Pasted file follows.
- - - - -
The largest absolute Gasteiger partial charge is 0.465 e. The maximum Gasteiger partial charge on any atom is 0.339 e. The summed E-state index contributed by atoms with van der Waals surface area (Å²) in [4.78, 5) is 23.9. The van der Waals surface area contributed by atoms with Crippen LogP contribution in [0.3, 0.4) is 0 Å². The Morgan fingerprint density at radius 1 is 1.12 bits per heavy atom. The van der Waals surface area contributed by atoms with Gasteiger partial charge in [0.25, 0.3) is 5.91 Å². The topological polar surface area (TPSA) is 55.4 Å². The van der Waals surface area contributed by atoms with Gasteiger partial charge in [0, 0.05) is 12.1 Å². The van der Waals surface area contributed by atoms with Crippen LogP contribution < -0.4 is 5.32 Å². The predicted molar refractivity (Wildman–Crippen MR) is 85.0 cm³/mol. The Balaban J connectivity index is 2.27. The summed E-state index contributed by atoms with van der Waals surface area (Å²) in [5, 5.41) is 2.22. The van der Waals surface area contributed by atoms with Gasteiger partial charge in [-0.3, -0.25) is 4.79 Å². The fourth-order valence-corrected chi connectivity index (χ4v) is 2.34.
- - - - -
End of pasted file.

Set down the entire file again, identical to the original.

The largest absolute Gasteiger partial charge is 0.465 e. The maximum Gasteiger partial charge on any atom is 0.339 e. The summed E-state index contributed by atoms with van der Waals surface area (Å²) in [4.78, 5) is 23.9. The van der Waals surface area contributed by atoms with Crippen LogP contribution in [0.3, 0.4) is 0 Å². The Morgan fingerprint density at radius 1 is 1.12 bits per heavy atom. The van der Waals surface area contributed by atoms with Gasteiger partial charge in [0.25, 0.3) is 5.91 Å². The topological polar surface area (TPSA) is 55.4 Å². The van der Waals surface area contributed by atoms with Gasteiger partial charge in [0, 0.05) is 12.1 Å². The van der Waals surface area contributed by atoms with Crippen LogP contribution < -0.4 is 5.32 Å². The predicted molar refractivity (Wildman–Crippen MR) is 85.0 cm³/mol. The Balaban J connectivity index is 2.27. The summed E-state index contributed by atoms with van der Waals surface area (Å²) in [5, 5.41) is 2.22. The van der Waals surface area contributed by atoms with Gasteiger partial charge in [-0.3, -0.25) is 4.79 Å². The fourth-order valence-corrected chi connectivity index (χ4v) is 2.34.